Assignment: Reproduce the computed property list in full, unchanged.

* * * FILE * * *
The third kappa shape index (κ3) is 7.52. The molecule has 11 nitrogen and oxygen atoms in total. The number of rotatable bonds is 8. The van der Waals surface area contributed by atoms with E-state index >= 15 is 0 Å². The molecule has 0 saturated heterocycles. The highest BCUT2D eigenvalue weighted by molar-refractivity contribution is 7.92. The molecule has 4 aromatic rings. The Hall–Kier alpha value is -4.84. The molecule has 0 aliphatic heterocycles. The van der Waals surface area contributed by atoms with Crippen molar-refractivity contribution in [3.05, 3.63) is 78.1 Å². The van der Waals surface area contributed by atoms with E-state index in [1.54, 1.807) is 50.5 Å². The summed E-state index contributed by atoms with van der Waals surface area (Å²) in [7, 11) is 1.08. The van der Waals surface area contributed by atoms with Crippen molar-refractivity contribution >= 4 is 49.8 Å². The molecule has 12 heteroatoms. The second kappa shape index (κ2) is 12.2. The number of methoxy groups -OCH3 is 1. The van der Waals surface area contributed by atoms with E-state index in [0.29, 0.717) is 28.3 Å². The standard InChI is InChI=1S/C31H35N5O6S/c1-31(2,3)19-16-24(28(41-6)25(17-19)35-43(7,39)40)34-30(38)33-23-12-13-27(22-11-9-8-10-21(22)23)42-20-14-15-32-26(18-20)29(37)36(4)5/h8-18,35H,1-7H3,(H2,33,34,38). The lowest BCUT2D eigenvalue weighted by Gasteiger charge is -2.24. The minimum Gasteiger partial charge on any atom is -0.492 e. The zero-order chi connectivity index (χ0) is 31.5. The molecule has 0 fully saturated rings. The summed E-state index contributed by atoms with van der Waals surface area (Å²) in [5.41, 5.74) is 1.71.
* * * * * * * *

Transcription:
The third kappa shape index (κ3) is 7.52. The molecule has 11 nitrogen and oxygen atoms in total. The number of rotatable bonds is 8. The van der Waals surface area contributed by atoms with E-state index >= 15 is 0 Å². The molecule has 0 saturated heterocycles. The highest BCUT2D eigenvalue weighted by molar-refractivity contribution is 7.92. The molecule has 4 aromatic rings. The Hall–Kier alpha value is -4.84. The molecule has 0 aliphatic heterocycles. The van der Waals surface area contributed by atoms with Crippen molar-refractivity contribution in [3.05, 3.63) is 78.1 Å². The van der Waals surface area contributed by atoms with E-state index in [1.54, 1.807) is 50.5 Å². The summed E-state index contributed by atoms with van der Waals surface area (Å²) in [7, 11) is 1.08. The van der Waals surface area contributed by atoms with Crippen molar-refractivity contribution >= 4 is 49.8 Å². The molecule has 12 heteroatoms. The second kappa shape index (κ2) is 12.2. The number of methoxy groups -OCH3 is 1. The van der Waals surface area contributed by atoms with E-state index in [0.29, 0.717) is 28.3 Å². The standard InChI is InChI=1S/C31H35N5O6S/c1-31(2,3)19-16-24(28(41-6)25(17-19)35-43(7,39)40)34-30(38)33-23-12-13-27(22-11-9-8-10-21(22)23)42-20-14-15-32-26(18-20)29(37)36(4)5/h8-18,35H,1-7H3,(H2,33,34,38). The lowest BCUT2D eigenvalue weighted by Gasteiger charge is -2.24. The minimum Gasteiger partial charge on any atom is -0.492 e. The zero-order chi connectivity index (χ0) is 31.5. The molecule has 0 fully saturated rings. The summed E-state index contributed by atoms with van der Waals surface area (Å²) in [5.41, 5.74) is 1.71.